Moving will never be less annoying. But you can be less bad at it. Here are the most helpful tips from top professional movers on Thumbtack.
Don’t find yourself in your new place unpacking stuff you don’t even want. You’ll waste money buying more boxes, getting a bigger moving truck or paying the movers for longer hours.
Some professional organizers say you should start sorting through your stuff up to two months before your move. So get rid of things you never wear. Say goodbye to furniture that doesn’t suit your new place. Give things away (or get your junk hauled for you) and start fresh. Those dresser drawers need to be emptied before the move.
If you’re hiring movers, you can ask them to pack everything as an add-on service. But most things are easier and cheaper to pack yourself. This way, you’ll know where everything is and you can make extra sure you’re only bringing things you want. Plus, some movers charge by the hour, so your overall tab will be lower if everything’s packed and ready to go when they get there.
Here’s the exception: if it’s likely to break (fragile items like glassware and dishes), let a pro pack it. Professional movers say even the slightest extra space in the box can lead to broken dishes if the truck hits a bump in the road.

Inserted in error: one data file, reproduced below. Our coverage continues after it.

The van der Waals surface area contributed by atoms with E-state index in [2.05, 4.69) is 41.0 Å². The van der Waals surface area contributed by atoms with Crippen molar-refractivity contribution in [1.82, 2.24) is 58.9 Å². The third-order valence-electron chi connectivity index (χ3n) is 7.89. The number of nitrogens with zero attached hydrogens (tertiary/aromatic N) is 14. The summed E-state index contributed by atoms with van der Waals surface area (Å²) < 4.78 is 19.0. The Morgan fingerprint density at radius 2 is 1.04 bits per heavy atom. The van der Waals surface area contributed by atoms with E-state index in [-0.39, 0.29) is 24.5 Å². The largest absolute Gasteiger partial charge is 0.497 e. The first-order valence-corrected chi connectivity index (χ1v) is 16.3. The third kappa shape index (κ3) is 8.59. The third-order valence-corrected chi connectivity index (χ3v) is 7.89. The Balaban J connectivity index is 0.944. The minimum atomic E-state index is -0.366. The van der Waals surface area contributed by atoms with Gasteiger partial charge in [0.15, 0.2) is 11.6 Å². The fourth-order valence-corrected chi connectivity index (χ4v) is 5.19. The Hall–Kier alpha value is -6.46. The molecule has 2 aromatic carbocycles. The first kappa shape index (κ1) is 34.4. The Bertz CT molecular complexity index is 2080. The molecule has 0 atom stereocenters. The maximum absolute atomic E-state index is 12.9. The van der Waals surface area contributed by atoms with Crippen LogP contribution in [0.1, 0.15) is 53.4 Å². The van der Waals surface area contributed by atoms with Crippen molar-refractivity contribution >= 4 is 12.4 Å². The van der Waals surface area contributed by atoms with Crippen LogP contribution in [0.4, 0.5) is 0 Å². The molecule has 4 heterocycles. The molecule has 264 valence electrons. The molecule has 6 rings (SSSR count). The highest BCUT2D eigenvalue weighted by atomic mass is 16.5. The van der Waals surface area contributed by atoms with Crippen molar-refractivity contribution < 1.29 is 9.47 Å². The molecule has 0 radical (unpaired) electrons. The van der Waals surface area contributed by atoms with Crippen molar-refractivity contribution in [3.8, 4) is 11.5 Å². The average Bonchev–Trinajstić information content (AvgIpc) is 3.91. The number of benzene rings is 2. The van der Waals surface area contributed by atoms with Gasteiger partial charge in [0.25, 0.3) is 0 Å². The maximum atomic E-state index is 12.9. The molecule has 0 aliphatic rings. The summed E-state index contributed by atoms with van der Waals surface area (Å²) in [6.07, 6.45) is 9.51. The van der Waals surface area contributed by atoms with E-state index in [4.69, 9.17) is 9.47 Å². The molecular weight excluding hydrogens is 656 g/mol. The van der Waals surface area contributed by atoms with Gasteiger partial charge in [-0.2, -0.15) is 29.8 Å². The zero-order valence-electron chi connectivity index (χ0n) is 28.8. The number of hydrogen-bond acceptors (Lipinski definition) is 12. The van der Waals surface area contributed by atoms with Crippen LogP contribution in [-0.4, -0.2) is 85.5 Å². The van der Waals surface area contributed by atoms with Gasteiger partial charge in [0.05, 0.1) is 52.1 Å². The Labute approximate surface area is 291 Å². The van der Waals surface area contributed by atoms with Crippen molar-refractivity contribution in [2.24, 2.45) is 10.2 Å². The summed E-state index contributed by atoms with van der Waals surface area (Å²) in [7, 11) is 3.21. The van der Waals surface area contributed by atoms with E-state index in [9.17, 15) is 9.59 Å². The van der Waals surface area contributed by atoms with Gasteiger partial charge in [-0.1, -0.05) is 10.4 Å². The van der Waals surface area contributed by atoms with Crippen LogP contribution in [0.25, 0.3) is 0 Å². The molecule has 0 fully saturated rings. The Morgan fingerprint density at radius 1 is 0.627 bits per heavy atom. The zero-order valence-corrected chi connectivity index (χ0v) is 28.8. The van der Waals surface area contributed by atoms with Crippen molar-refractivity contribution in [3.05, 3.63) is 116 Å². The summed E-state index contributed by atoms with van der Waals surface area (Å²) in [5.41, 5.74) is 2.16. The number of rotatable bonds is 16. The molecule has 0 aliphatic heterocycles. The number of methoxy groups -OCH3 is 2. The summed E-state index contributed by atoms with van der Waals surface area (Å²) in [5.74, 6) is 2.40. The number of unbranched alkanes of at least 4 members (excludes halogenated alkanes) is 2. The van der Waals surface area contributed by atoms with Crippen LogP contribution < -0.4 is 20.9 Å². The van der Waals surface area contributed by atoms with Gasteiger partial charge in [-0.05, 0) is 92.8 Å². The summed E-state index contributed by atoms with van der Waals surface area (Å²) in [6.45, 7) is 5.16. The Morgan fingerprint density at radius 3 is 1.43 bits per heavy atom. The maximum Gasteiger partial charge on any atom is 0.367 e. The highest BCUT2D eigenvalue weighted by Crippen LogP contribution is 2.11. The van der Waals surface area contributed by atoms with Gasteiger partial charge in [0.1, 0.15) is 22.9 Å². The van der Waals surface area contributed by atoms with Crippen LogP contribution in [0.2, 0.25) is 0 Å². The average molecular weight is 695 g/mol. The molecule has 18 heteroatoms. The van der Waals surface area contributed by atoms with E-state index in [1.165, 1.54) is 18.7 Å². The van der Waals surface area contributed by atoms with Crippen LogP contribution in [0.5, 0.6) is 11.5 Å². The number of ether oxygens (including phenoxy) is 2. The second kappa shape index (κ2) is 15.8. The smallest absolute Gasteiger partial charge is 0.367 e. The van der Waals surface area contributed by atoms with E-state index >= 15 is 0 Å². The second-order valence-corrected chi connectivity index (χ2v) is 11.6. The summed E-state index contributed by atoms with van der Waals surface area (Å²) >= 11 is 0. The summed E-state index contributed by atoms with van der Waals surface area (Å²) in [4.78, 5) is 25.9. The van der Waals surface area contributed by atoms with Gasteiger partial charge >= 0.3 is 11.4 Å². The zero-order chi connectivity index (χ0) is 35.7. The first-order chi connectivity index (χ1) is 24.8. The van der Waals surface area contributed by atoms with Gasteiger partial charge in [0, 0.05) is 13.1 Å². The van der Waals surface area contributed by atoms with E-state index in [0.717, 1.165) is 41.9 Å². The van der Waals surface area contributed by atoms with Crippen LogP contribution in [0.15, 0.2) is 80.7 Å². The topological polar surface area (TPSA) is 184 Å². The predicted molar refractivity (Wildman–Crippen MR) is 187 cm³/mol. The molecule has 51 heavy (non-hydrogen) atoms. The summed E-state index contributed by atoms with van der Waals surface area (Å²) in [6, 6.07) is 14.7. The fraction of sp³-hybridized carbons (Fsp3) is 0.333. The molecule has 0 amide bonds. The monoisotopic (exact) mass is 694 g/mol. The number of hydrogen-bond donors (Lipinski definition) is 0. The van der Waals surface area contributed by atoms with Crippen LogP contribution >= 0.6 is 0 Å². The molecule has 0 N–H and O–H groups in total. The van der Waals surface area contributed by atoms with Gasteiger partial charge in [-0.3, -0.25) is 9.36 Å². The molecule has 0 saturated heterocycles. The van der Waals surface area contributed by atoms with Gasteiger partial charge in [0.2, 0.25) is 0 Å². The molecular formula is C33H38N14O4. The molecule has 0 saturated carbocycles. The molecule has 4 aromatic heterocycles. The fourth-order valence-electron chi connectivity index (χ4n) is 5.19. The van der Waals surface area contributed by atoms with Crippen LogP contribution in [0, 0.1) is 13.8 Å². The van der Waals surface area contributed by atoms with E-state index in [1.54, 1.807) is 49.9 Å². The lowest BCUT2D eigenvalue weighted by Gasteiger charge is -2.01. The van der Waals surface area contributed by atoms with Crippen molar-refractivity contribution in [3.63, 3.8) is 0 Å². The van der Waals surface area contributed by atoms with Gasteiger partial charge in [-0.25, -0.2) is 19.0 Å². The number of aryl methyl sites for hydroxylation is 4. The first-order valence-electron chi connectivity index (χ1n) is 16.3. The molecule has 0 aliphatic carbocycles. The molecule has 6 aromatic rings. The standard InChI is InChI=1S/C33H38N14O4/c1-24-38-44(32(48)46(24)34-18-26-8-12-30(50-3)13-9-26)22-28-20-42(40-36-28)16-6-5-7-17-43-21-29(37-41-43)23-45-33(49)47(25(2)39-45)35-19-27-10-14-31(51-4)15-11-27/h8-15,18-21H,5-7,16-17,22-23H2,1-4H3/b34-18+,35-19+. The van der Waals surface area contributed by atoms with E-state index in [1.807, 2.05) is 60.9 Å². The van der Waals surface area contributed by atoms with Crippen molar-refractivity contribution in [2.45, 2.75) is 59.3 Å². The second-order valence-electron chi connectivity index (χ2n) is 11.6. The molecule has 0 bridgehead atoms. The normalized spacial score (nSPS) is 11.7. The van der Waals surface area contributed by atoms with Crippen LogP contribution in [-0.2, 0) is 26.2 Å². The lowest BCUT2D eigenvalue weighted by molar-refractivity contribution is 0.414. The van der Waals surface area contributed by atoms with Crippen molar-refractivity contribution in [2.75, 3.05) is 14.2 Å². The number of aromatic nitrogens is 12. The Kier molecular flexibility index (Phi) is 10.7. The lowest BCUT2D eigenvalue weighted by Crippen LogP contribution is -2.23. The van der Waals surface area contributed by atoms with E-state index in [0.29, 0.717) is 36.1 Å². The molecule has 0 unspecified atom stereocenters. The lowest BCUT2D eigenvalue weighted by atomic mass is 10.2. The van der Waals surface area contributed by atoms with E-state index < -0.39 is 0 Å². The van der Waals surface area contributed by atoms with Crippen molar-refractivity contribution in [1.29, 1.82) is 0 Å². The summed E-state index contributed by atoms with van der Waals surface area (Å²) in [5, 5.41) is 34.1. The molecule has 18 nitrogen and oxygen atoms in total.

That said, it’s a good idea to pack these items yourself if you want to keep track of valuables like family china. If you don’t have packing paper or bubble wrap, paper towels make good wrapping material in a pinch.
Yeah, you can use a dolly, but when you’re packing, imagine that you actually have to carry each individual box. You would be surprised how many people think, “Oh, I’ll just dump everything from this bookcase into this huge box. It’s so convenient.” Then the mover gets there and wonders exactly how you thought that 70-pound box was going to get off the floor and onto the truck.
Don’t be that person. Put your books in small boxes and your lightweight stuff like clothes and linens in large boxes.
A lot of people will label their boxes by what’s in them, not where they belong. But that won’t make the unpacking process easier, whether or not you’re hiring a moving company.
Instead, plan to organize boxes room by room. “Don’t label the box ‘clothing,’" says Jack Bornstein, owner of Texas Move It in Houston, Texas. “Label it ‘master bedroom closet.’ It makes it much easier for the movers when they get to the new place because they know exactly where it should go.”
You can even number the rooms in your new home to make it easier for the movers to know where to put things.
You disconnected all the entertainment cables — the TV, the stereo receiver, the gaming PC. But don’t confuse those cables with the charger for your handheld vacuum or the connector cable for your external hard drive.
Take this simple advice from Tyler Ancheta of Goal Line Moving in Minnesota: “Label the cords and where they go to before the movers take it apart, or take a picture.”
Ancheta adds that movers can take your TV off the wall, but they likely won’t remove the mount from the wall itself for liability reasons. So, you’ll need a handyman to help with that.